Going wild

After watching @steamingboots film of his winter camp up Beinn a’ Chrulaiste I had become fixated with a similar adventure. Gill had suggested some ideas for the weekend and then on Thursday I asked if the others wanted to camp up a ‘hill’ in Glencoe. I’ve learned to be suitably vague with details.

So after work on Friday we loaded up the car and headed up to Glencoe. After an electric sunset over Rannoch Moor we packed our bags in the failing light and set off for the summit. It was a clear night and despite no moon, our eyes adjusted and we managed without head torches for a good while.

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We weaved our way up through the patches of snow and managed to find a nice grassy spot near the summit to camp.

I’ve been desperate to see the aurora for years and despite several late night dashes to East Lothian, I’ve always returned disappointed. I missed some spectacular displays the previous two nights and was hoping this was going to be my time. Nothing visible to the naked eye or camera lens but still a magical moment as we watched shooting stars and the milky way.

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We were quickly to bed seeking the warmth of our sleeping bags but it was a cold night and we didn’t sleep too well.

The alarm was set for 5.50am to catch the sunrise. I normally struggle with early rises but peeked out my tent and the start of the orange glow and a beautifully calm morning was a winner.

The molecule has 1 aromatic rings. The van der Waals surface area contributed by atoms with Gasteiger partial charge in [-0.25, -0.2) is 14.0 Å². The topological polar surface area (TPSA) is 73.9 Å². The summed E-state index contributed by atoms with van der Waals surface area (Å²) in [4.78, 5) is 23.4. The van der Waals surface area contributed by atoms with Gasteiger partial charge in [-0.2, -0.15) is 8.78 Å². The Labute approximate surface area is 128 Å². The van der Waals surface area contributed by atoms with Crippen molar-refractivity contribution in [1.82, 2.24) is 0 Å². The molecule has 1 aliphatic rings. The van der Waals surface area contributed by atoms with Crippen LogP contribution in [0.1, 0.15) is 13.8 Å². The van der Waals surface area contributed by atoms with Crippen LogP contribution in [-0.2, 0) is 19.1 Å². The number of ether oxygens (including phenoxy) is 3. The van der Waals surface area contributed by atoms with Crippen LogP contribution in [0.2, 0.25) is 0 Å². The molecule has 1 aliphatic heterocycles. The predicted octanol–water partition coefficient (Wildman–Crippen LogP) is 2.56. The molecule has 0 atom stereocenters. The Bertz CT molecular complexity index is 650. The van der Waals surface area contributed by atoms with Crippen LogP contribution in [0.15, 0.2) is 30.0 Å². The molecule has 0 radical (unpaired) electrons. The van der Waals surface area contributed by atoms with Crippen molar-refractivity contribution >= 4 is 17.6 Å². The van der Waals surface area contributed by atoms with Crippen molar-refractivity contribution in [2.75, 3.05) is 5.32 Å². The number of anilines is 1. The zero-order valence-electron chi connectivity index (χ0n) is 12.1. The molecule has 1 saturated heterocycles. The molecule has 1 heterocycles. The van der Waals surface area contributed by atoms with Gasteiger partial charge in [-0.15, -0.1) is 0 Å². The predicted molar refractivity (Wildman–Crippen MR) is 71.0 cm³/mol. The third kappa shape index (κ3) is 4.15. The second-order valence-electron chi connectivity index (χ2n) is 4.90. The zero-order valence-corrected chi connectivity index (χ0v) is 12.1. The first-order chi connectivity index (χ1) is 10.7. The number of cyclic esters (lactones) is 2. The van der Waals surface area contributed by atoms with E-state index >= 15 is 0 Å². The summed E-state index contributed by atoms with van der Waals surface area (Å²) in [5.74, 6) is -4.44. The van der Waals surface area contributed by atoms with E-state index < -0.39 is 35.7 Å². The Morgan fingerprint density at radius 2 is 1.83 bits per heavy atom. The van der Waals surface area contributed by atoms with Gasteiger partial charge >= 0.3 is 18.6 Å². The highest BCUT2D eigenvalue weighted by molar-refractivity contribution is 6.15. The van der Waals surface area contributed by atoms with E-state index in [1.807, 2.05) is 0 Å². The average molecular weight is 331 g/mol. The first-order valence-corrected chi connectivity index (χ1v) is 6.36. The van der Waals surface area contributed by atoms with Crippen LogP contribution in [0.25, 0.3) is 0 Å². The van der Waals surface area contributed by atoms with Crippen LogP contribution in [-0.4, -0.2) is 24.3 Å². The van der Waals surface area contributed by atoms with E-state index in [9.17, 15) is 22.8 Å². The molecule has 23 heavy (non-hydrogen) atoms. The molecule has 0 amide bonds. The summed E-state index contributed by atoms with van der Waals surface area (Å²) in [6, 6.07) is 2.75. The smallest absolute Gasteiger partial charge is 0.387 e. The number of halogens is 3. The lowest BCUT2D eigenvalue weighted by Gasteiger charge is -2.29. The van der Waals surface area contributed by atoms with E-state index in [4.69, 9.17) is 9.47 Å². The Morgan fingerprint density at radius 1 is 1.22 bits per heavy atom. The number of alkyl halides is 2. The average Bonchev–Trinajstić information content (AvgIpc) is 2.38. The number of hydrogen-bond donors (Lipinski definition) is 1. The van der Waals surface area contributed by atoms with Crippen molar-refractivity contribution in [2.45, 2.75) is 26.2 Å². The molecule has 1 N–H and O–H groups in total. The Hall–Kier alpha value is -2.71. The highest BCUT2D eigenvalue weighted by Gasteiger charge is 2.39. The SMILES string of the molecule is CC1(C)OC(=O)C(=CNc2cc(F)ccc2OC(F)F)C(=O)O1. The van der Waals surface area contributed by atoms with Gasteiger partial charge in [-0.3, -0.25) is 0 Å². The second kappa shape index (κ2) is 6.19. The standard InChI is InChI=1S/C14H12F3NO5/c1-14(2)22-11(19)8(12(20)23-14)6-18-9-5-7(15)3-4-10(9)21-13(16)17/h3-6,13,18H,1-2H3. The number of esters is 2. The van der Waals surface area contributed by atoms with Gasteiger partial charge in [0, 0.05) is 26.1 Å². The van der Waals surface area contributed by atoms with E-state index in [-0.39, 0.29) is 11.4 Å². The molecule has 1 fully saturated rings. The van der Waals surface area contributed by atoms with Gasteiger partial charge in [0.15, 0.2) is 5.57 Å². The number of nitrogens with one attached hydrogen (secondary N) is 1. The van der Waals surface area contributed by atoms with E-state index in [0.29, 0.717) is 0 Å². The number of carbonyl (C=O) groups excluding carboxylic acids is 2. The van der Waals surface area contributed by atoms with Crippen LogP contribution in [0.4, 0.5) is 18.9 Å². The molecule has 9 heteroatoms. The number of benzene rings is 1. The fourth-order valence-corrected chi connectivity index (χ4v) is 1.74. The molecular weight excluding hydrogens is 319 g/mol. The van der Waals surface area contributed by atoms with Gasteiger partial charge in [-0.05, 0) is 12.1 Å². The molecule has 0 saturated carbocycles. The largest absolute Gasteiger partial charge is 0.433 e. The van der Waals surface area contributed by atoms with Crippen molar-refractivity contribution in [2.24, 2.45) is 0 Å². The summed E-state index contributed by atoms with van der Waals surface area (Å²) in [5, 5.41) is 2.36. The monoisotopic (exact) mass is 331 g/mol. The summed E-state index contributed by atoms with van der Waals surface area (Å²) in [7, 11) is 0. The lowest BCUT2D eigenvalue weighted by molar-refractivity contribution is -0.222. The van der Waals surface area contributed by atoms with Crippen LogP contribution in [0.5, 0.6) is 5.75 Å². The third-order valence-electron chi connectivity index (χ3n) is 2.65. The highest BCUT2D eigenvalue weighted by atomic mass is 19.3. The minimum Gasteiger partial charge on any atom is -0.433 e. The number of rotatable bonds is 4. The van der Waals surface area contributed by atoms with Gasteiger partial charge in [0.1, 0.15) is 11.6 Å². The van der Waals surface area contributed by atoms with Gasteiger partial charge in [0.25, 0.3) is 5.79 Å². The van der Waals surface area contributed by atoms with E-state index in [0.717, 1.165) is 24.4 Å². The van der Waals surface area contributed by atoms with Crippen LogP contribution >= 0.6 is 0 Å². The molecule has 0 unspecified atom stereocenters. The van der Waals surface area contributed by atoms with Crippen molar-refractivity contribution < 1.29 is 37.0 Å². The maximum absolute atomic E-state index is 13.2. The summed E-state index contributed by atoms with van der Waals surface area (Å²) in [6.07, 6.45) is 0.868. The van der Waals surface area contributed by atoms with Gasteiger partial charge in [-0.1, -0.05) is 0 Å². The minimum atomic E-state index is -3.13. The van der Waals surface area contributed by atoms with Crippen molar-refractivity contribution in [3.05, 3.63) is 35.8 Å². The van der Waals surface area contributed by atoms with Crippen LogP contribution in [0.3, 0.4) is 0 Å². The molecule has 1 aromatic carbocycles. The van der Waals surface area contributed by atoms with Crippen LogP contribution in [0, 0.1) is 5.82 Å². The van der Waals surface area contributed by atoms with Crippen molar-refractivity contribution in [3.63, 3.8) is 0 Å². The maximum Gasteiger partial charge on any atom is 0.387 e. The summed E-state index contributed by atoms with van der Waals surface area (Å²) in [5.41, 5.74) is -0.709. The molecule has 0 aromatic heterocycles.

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We warmed ourselves with coffee as the sun slowly spread through our camp, our frosty tents glistening.

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The moment the sun reached our faces reminded me of the Banff Mountain Film Festival winner North of the Sun, although our journey was one night, not nine months!

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The sun warmed Buachaille Etive Mor and it would have been easy to stay put for the day soaking up the panoramic views but we had to crack on with our next adventure – paddle boarding into Barisdale Bay on the Knoydart Penninsula. If I though the wee windy roads north of Assynt were something, the road into Loch Hourn is on a different level!

We hadn’t timed things too well and the combination of an incoming tide and headwind made it look like we might not reach Barisdale Bay. We couldn’t rest and refuel without being pushed backwards and it was energy zapping. We hugged the shoreline and took advantage of where the rock jutted out creating a welcome haven of calm.

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We arrived at Barisdale Bay exhausted but with a real sense of achievement. It is nestled amongst the towering Beinn Sgritheall, Ladhar Bheinn, Luinne Bheinn and Meall Buide and has a great sense of remoteness.

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Another stunning sunset (with views over to Skye), another perfect morning.

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We started our paddle back with a glassy Loch Hourn, enjoying the sun on our backs and the tide carrying us along. The wind picked up towards the end reminding us nature is boss.

The best memories are the ones we earn and we certainly did that!

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